1991 Toyota Corolla 91 Corolla Tranny noise

Tiny
SARABROWNS
  • MEMBER
  • 1991 TOYOTA COROLLA
  • 4 CYL
  • FWD
  • AUTOMATIC
  • 104,000 MILES
Hi!

I had posted earlier about my tranny locking up at 40mph then limping home at 20mph.A thought just occurred to me.I had just replaced the bearing on the driver's side, yet still heard a noise, which I had originally thought to be the bearing (it sounded very similar, yet to a lessor degree, to the noise I heard before I did the bearing on the other side). Now I am wondering if this could've just been my tranny whining? It only did this noise (or I could only hear it) after I got up to about 20 or so, but I ceased to be able to hear it once I went over maybe 45.

Like I said, I was thinking it was my bearing at first, but I replaced it and still heard the noise.

So I'm wondering if maybe it could just be a fluid and filter change I need?

Also, can the transmission just "slip out" of gear at 40mph and come to a halt? I just can't understand the mechanics behind it, and I want to understand it better.

I moved my car today in my parking lot (it is VERY cold out!) And the tranny was definitely sluggish. Just from the cold? Or no?

Finally, could it do real harm to replace all the fluid? Or would a simple dump (not flush) work ok?

Thanks!
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Thursday, December 10th, 2009 AT 2:51 PM

11 Replies

Tiny
MMPRINCE4000
  • EXPERT
The Aisian 3 speed auto has a seperate fluid supply for the differential (where the axles go into).

When changing CV axles you must refill the differential with ATF, or you take the chance of the differential siezing, due to lack of lubrication.

The fill plug for the differential is located on the rear of differential next to firewall, and is hard to get to unless car is raised high on hoist.

So I doubt the trans is the problem, it is the differential.
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Friday, December 11th, 2009 AT 8:08 AM
Tiny
SARABROWNS
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Yes, I remember we had this discussion earlier when I did my half-shafts. So are you saying that I should just drain and refill the fluid? Because it didn't take much, so perhaps the fluid is just old/thin/dirty?

And since I am under there, I may as well just do the filter and fluid for the rest of the tranny. And it should be fine/preferable, not to do a flush, just to do a drain?

Is there anything else I should look for while I am doing this that may indicate another problem?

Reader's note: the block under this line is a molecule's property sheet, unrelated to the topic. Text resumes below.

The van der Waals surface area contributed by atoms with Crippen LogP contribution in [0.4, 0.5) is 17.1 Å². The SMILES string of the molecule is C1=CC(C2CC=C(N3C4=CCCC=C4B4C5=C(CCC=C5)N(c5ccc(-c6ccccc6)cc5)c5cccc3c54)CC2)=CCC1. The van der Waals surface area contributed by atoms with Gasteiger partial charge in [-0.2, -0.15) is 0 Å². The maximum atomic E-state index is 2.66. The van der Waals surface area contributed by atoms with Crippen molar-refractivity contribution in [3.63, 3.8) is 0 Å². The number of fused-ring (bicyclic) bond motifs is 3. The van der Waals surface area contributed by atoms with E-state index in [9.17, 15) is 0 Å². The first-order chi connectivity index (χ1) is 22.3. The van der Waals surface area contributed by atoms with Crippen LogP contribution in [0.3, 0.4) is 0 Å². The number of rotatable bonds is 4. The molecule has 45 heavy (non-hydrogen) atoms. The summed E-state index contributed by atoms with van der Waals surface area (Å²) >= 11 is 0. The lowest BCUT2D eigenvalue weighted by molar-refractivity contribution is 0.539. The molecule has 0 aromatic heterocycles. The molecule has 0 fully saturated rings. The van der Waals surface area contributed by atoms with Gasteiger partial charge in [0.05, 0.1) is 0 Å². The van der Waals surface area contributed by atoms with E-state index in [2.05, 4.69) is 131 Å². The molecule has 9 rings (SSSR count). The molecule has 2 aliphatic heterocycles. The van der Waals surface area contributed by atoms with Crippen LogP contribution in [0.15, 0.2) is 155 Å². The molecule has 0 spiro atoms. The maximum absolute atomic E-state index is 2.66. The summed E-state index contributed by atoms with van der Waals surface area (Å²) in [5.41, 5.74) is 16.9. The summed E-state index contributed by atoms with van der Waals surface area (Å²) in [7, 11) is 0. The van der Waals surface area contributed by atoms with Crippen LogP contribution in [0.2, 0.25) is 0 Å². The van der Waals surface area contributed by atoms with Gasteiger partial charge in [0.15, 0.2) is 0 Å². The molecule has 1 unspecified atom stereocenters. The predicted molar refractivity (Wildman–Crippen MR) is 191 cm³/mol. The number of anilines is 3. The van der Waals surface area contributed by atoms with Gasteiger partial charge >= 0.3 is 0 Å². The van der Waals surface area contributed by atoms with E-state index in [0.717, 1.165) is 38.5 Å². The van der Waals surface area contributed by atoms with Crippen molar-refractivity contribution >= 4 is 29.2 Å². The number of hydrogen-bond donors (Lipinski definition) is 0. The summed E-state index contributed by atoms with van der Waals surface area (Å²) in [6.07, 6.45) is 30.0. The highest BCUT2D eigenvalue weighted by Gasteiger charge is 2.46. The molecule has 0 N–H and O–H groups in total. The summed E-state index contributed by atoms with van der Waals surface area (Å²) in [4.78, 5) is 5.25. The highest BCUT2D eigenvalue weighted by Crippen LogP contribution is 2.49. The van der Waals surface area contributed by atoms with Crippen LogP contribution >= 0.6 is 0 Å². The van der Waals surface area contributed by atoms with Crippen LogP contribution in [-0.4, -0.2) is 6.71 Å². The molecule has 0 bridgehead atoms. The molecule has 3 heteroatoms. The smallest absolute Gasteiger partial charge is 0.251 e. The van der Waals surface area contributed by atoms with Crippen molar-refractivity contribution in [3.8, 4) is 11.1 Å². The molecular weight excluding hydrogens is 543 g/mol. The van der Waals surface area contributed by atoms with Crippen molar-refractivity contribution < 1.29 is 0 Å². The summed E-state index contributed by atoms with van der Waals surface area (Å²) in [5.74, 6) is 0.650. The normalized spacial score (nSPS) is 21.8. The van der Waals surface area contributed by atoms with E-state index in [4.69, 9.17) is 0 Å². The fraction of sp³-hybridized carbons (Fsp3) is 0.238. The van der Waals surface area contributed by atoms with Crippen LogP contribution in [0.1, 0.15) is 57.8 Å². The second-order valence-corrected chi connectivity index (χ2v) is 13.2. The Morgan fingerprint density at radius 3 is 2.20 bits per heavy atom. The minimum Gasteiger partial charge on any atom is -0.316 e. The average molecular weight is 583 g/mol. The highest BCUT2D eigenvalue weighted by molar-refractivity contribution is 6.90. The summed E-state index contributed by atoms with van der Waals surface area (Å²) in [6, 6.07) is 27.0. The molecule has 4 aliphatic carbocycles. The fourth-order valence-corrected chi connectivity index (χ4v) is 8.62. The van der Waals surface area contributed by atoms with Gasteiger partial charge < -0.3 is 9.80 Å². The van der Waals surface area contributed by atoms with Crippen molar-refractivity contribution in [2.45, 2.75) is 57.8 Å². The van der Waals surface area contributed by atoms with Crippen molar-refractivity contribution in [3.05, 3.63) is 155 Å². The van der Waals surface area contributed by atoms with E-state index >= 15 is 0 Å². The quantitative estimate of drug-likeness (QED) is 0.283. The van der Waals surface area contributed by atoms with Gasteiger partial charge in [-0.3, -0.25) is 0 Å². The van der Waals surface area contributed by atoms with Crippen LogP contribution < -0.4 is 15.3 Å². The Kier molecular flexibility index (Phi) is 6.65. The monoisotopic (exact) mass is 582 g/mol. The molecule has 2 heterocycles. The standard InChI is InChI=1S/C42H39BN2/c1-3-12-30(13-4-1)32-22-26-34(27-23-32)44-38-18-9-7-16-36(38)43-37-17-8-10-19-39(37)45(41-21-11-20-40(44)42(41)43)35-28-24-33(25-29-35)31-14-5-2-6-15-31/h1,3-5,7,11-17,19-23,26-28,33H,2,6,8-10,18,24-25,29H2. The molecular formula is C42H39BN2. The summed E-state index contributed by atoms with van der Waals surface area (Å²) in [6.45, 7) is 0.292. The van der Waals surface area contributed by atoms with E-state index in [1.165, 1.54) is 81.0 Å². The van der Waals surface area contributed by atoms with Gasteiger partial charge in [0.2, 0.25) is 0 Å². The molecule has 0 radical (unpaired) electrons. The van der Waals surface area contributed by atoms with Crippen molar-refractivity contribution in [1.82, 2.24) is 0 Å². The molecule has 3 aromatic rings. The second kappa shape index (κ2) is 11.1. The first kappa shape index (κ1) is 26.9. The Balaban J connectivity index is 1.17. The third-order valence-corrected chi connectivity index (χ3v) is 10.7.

I am leaning toward doing this myself, even though it is super-cold out, because I just don't trust most shops. Bad, huh?

Would a typical shop know what I am talking about in reference to the differential fluid? Do most shops do a fluid flush or just change?

Thanks.
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Friday, December 11th, 2009 AT 11:14 AM
Tiny
SARABROWNS
  • MEMBER
Ok, so I drained and refilled the differential thingy. It was low and dirty. Took it for a test spin and it did not want to shift out of first gear. The car was only, say, half warm (fluid level checked fine at the cold mark) and it is like 25 degrees outside! I did not want to push it, so I brought it back, let it run for a bit, and tried to take it for another test spin when fully warm. I did not make it far because it started to feel like it wanted to stall out and it started making a weird noise, like a bubbling marble was in the tranny (I know that sounds weird, but hey!). On a side note, the bearings in my alternator sound like they are going bad, too, so I was worried I might just be hearing that noise, but I don't think that was it.

I did not try to push it when I took it for the first test drive, I had planned on my second spin to see if I could get it out of first gear, but obviously my car had other plans!

Checked the fluid level again when warm, same level as before, slightly above the top notch on hot. I also noticed a small puddle of tranny fluid under the car. I had noticed when draining the differential that there did seem to be fluid leaking. I had replaced the seals when I replaced the half shafts, so I'm not sure why it would be leaking. I couldn't pinpoint exactly where the fluid was coming from.

So. Any ideas? I am obviously going to have to take it to a shop, but I don't want to get fleeced, so I'd like to have some ideas of realistic scenarios that could have struck my tranny. Some kind of sensor? Horribly dirty fluid? A clogged filter? Broken gears!

Thanks again for your help!
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Friday, December 11th, 2009 AT 4:28 PM
Tiny
SARABROWNS
  • MEMBER
I wanted to add something I forgot. When I was driving my car, it acted differently when I took my foot off the gas. It slowed down much quicker than it normally would have, if that makes sense. Not sure if that was just due to new fluid in the differential or what. Not sure if this is important or not!